This week, Elisabeth and I are in Tokyo, visiting our son Anthony who’s been working here for the past five years.
Japan is 8,000 miles and 13 time zones from our home in Florida. But whenever we ask Anthony why he must live so far away, his tongue-in-cheek response is always: "It’s your fault. You’re the one who got me here."
True. Back in 1989, soon after we founded an elementary school in Palm Beach County, we decided to teach Japanese as the main foreign language. Anthony was our first student and he later chose Japanese as his major in college. And now if we get to see Anthony twice a year, we feel fortunate.
This particular voyage, however, has been fruitful in many other ways as well. It gave me the opportunity to explore, directly and on site, some of the possible black swan events that could be striking around the world, including …
- a banking disaster waiting to happen in Italy (click here for the video or here for the transcript)
- the millennial conflicts now converging in Turkey (video, transcript) and
- hidden instabilities on the Arabian Peninsula.
But in terms of their potential impact on investors, those disputes are no larger than the simmering conflicts here in East Asia; and I’m certainly not the first one to warn our readers about them.
Indeed, for many years, Money and Markets editor Larry Edelson has written that they are volcanos waiting to erupt, with multiple countries in East Asia making conflicting and overlapping territorial claims.
How serious is it? I’ve traveled extensively to nearly every one of those countries — especially China, Vietnam, the Philippines, Taiwan, where I was last week, and Japan, where I am now. And I can tell you with a high degree of confidence: Some of those eruptions are now closer than they’ve ever been since World War II.
Like the Middle East and North Africa, this region is riddled by overlapping conflicts in multiple areas, on multiple dimensions and with a wide diversity of players — all posing real threats to the global economy.
- In the South China Sea, serious territorial conflicts are brewing between China and other Asian nations over the Spratly and Paracel Islands.
- In the East China Sea, the primary protagonists are China and Japan, sparring over the Senkaku Islands (Diaoyutai in Chinese).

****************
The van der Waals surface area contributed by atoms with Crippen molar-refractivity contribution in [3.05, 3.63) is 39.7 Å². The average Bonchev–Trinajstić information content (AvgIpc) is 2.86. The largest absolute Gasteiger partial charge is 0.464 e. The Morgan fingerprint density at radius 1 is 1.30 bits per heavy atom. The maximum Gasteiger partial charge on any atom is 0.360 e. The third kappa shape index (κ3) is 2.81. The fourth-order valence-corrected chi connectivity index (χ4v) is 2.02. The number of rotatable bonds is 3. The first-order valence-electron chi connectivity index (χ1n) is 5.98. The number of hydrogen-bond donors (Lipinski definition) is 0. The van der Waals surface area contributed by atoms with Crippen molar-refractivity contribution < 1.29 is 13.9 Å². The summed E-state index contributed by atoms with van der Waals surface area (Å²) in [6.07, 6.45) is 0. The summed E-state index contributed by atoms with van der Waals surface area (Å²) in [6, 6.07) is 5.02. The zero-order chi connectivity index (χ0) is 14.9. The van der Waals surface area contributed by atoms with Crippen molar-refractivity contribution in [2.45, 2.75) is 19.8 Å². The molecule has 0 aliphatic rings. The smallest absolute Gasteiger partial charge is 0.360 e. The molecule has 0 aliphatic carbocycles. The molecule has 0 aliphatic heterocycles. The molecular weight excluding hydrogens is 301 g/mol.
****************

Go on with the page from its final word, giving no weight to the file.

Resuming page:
- And on the Korean Peninsula, the emergence of the North as a serious nuclear power is bursting into the headlines with shock and awe.
The K Wave Will Be Even Worse …
According to the National Geographic, the enormous energy of a tsunami can lift giant boulders, flip vehicles and demolish houses. But from a financial standpoint, the K Wave will be even worse: Millions could lose their homes. Millions more could see their lifesavings wiped out in an instant. Businesses, large and small, could close their doors. Even the bare necessities of life — food, water, clothing — might become scarce. That’s why it’s so important that you get your free copy of “STOCK MARKET TSUNAMI” right away, click here to download now! — Larry Edelson.
But anyone who sees these disputes as strictly territorial or political is missing the forest for the trees. In reality, the disputes are just symptoms of three underlying megatrends:
Megatrend #1. Military Resurgence
In China, the People’s Liberation Army, with about one million more service members than the U.S. military, is being upgraded in one of the largest modernization drives of all time.
According to the U.S. Department of Defense, as recently as 2000, less than 10% of China’s army, navy, air force and air defense services was "modern," i.e, "multi-mission platforms with significant capabilities in at least two warfare areas." Today, that modernization metric ranges from 30% to 60%, depending on the service.
North Korea, despite its small population, has the largest miltary/paramilitary force on Earth — a total of 7.7 million, or more than double China’s. And even in terms of active military personnel, North Korea ranks fourth in the world, surpassing Russia.
In recent years, while the U.S. and its allies were busily negotiating a deal with Iran to delay the development of its nuclear capabilities, North Korea was busily building its nuclear stockpile with no effective response from the West.
And now, with its recent successful tests of nuclear warheads and medium-range ballistic missles, it already has the capability to wipe out Seoul or Tokyo.
In response, Japan is moving as swiftly as it can toward shedding every one of its postwar restrictions on militarization. And we see similar trends throughout Southeast Asia.
Megatrend #2. Hardening of Alliances
East and Southeast Asian countries are now scrambling to build stronger alliances and draw deeper lines in the sand. We see …
- Vietnam aligning itself more closely to Japan to counter China …
- China holding major joint miltary operations with Russia to showcase its defiance of the U.S. and …
- The U.S. seeking to tighten its knots with South Korea, Japan and even Vietnam.
World’s Largest Market is Crashing
Over the next 6-12 months, the U.S. will experience its biggest and perhaps last test as a country. It will challenge your emotional and fiscal security as a “provider” (if you have a family).
Megatrend #3: Looming Economic Battles
First and foremost, the disputes in the South and East China Seas could threaten one of the world’s largest shipping routes.